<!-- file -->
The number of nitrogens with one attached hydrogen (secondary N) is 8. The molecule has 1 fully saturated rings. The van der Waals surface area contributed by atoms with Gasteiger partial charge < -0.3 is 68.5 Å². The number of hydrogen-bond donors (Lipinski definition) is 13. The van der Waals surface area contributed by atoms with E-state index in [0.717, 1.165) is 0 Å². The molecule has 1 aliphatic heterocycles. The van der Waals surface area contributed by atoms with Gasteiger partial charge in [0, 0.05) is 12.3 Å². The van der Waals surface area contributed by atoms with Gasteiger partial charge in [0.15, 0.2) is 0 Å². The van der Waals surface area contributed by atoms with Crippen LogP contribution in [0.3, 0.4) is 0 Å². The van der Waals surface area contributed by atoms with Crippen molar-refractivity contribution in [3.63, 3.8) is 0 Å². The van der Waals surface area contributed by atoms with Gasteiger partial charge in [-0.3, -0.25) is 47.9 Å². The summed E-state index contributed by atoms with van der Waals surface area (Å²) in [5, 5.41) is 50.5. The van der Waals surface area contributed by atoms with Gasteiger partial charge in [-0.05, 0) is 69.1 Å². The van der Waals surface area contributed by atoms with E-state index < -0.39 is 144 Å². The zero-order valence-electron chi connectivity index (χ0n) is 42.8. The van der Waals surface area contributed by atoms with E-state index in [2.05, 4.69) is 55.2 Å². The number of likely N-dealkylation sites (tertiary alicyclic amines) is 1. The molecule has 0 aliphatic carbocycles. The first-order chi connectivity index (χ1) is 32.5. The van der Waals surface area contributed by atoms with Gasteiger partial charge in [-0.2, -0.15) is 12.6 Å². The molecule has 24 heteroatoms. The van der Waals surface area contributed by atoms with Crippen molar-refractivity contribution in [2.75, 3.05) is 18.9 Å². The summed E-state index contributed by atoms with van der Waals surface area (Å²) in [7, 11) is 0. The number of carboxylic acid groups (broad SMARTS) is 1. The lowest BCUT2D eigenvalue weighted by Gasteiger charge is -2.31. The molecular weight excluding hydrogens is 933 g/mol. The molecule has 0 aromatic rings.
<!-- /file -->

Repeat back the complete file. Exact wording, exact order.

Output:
The number of nitrogens with one attached hydrogen (secondary N) is 8. The molecule has 1 fully saturated rings. The van der Waals surface area contributed by atoms with Gasteiger partial charge < -0.3 is 68.5 Å². The number of hydrogen-bond donors (Lipinski definition) is 13. The van der Waals surface area contributed by atoms with E-state index in [0.717, 1.165) is 0 Å². The molecule has 1 aliphatic heterocycles. The van der Waals surface area contributed by atoms with Gasteiger partial charge in [0, 0.05) is 12.3 Å². The van der Waals surface area contributed by atoms with Gasteiger partial charge in [0.15, 0.2) is 0 Å². The van der Waals surface area contributed by atoms with Crippen LogP contribution in [0.3, 0.4) is 0 Å². The van der Waals surface area contributed by atoms with Crippen molar-refractivity contribution in [3.63, 3.8) is 0 Å². The van der Waals surface area contributed by atoms with Gasteiger partial charge in [-0.3, -0.25) is 47.9 Å². The summed E-state index contributed by atoms with van der Waals surface area (Å²) in [5, 5.41) is 50.5. The van der Waals surface area contributed by atoms with Gasteiger partial charge in [-0.05, 0) is 69.1 Å². The van der Waals surface area contributed by atoms with E-state index < -0.39 is 144 Å². The zero-order valence-electron chi connectivity index (χ0n) is 42.8. The van der Waals surface area contributed by atoms with E-state index in [2.05, 4.69) is 55.2 Å². The number of likely N-dealkylation sites (tertiary alicyclic amines) is 1. The molecule has 0 aliphatic carbocycles. The first-order chi connectivity index (χ1) is 32.5. The van der Waals surface area contributed by atoms with Gasteiger partial charge in [-0.2, -0.15) is 12.6 Å². The molecule has 24 heteroatoms. The van der Waals surface area contributed by atoms with Crippen molar-refractivity contribution in [2.75, 3.05) is 18.9 Å². The summed E-state index contributed by atoms with van der Waals surface area (Å²) in [7, 11) is 0. The number of carboxylic acid groups (broad SMARTS) is 1. The lowest BCUT2D eigenvalue weighted by Gasteiger charge is -2.31. The molecular weight excluding hydrogens is 933 g/mol. The molecule has 0 aromatic rings.